Göttingen und via Zoom

27.04.2022 - 29.04.2022

Through the very word ‘corpus’, the metaphor of the ‘body’ is applied to a group of works by the same author that are transmitted together. These works not only share the same ‘skin’ (the binding) but also function organically thanks to a complex system of different paracontents (titles, scholia, glosses, marginal signs, commentaries, author’s biographies, illustrations, tables of contents…). When a corpus is ‘edited’ anew in its original language, or translated into another language, the ‘organs’ (the contents) are transplanted into a new ‘body’, with its own autonomous life.

In the case of only very few medieval authors is it possible to see this system at work such as in the case of the Corpus Nazianzenum and the Corpus Dionysiacum. In many ways both Gregory Nazianzen and Dionysius the Areopagite are ‘super-authors’, who forged their own literary identity as much as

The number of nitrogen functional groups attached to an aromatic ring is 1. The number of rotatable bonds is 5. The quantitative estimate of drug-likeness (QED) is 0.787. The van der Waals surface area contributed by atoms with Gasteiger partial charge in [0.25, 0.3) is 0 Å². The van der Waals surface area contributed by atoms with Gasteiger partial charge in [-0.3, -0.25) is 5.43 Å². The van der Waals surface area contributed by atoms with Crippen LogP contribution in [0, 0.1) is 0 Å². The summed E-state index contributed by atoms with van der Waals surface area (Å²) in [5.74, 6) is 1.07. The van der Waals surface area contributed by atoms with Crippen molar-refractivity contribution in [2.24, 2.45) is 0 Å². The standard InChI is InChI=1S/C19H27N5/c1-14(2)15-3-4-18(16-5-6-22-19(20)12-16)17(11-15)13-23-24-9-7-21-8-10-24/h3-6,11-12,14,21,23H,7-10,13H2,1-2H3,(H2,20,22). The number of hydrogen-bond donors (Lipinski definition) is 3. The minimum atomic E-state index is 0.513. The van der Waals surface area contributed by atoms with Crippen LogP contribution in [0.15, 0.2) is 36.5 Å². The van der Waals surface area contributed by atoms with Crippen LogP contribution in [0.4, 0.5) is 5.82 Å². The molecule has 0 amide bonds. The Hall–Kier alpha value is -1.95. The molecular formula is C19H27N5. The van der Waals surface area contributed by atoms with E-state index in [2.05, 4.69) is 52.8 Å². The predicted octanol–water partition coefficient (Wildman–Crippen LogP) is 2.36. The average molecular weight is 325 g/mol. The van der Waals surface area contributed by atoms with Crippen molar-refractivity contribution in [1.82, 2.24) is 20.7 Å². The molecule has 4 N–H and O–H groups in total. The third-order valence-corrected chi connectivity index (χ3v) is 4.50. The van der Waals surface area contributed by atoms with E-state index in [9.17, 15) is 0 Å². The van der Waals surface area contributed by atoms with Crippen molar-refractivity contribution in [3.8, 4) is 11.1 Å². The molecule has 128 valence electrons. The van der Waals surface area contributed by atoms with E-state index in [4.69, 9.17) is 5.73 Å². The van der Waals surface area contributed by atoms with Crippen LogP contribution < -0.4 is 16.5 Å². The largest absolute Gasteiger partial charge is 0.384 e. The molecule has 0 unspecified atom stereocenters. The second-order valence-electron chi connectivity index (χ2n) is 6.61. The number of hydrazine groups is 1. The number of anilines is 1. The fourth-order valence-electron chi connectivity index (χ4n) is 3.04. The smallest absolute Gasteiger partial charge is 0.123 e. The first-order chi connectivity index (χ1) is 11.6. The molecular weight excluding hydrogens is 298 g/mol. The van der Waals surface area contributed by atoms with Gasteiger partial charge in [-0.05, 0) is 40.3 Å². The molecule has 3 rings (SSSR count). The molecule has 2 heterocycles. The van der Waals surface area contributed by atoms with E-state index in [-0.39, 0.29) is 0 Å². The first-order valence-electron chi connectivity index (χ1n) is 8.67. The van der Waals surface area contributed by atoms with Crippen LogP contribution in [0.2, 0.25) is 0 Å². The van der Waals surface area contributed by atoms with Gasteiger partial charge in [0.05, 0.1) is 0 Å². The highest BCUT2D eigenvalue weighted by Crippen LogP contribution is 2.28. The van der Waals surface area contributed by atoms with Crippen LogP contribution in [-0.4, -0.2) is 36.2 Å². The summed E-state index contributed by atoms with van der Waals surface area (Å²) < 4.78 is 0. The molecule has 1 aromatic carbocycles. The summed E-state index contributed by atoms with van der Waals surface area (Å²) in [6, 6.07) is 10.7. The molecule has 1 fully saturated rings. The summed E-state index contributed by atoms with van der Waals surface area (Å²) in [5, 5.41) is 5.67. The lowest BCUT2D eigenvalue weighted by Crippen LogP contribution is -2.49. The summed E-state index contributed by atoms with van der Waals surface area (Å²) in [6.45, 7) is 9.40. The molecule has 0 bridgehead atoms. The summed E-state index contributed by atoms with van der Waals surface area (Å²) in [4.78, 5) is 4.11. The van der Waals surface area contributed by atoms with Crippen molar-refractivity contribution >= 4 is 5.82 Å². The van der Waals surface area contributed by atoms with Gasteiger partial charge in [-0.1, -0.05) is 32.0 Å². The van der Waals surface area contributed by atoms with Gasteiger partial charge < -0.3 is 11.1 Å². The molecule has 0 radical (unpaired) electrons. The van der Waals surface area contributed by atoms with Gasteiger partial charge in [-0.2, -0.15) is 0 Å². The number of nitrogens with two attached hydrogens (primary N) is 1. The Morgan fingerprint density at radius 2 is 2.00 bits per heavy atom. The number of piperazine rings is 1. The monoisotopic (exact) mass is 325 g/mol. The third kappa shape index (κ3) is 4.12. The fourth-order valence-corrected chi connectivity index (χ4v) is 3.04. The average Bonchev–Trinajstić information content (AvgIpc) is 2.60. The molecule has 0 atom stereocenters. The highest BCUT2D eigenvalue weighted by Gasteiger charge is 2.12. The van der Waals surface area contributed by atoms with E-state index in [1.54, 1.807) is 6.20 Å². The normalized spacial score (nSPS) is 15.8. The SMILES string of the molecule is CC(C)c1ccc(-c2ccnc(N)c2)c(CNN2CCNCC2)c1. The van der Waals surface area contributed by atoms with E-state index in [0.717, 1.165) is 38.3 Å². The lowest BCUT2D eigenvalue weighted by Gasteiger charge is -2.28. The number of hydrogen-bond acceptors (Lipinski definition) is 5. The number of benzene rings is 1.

they shaped a closed and limited body of writings and prepared it for posterity. This common feature of both corpora sets them apart from other gatherings of patristic works, which were often much larger and not so well defined from the beginning. Neither Gregory nor Dionysius could foresee, however, that a growing apparatus of paracontents would become inseparable from their work. Amongst the early Byzantine writers, Gregory and Dionysius were at the same time the most celebrated and the most difficult to understand, as we see especially in the (early) medieval translations that made their works available to Arabic, Armenian, Georgian, Latin, Slavonic or Syriac audiences. Their multilingual corpora of texts were glossed, annotated and commented upon continuously, giving rise to an ever growing ‘exoskeleton’, which sometimes superseded or even obliterated the actual ‘body’ on which it was built.

Wenn Sie sich anmelden und einen Link zum Zoom-Meeting erhalten möchten, schreiben Sie bitte bis zum 24. April 2022 an Caroline Macé (cmace@gwdg.de).